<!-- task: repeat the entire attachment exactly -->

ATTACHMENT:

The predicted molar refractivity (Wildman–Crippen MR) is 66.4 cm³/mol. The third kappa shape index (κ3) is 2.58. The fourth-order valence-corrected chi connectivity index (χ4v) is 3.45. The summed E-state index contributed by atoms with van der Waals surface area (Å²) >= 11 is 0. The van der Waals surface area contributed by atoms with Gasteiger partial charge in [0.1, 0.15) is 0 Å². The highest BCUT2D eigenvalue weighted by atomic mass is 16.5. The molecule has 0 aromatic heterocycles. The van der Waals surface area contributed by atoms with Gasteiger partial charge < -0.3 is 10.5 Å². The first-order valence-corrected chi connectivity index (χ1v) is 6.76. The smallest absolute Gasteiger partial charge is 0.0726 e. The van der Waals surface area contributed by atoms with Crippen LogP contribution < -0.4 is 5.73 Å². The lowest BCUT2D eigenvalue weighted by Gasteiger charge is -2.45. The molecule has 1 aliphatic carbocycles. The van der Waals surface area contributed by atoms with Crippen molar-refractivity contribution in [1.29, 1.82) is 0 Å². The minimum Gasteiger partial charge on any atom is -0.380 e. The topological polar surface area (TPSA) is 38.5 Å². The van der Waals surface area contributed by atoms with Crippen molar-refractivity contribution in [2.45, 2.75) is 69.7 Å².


The predicted molar refractivity (Wildman–Crippen MR) is 66.4 cm³/mol. The third kappa shape index (κ3) is 2.58. The fourth-order valence-corrected chi connectivity index (χ4v) is 3.45. The summed E-state index contributed by atoms with van der Waals surface area (Å²) >= 11 is 0. The van der Waals surface area contributed by atoms with Gasteiger partial charge in [0.1, 0.15) is 0 Å². The highest BCUT2D eigenvalue weighted by atomic mass is 16.5. The molecule has 0 aromatic heterocycles. The van der Waals surface area contributed by atoms with Gasteiger partial charge < -0.3 is 10.5 Å². The first-order valence-corrected chi connectivity index (χ1v) is 6.76. The smallest absolute Gasteiger partial charge is 0.0726 e. The van der Waals surface area contributed by atoms with Crippen LogP contribution < -0.4 is 5.73 Å². The lowest BCUT2D eigenvalue weighted by Gasteiger charge is -2.45. The molecule has 1 aliphatic carbocycles. The van der Waals surface area contributed by atoms with Crippen molar-refractivity contribution in [1.29, 1.82) is 0 Å². The minimum Gasteiger partial charge on any atom is -0.380 e. The topological polar surface area (TPSA) is 38.5 Å². The van der Waals surface area contributed by atoms with Crippen molar-refractivity contribution in [2.45, 2.75) is 69.7 Å².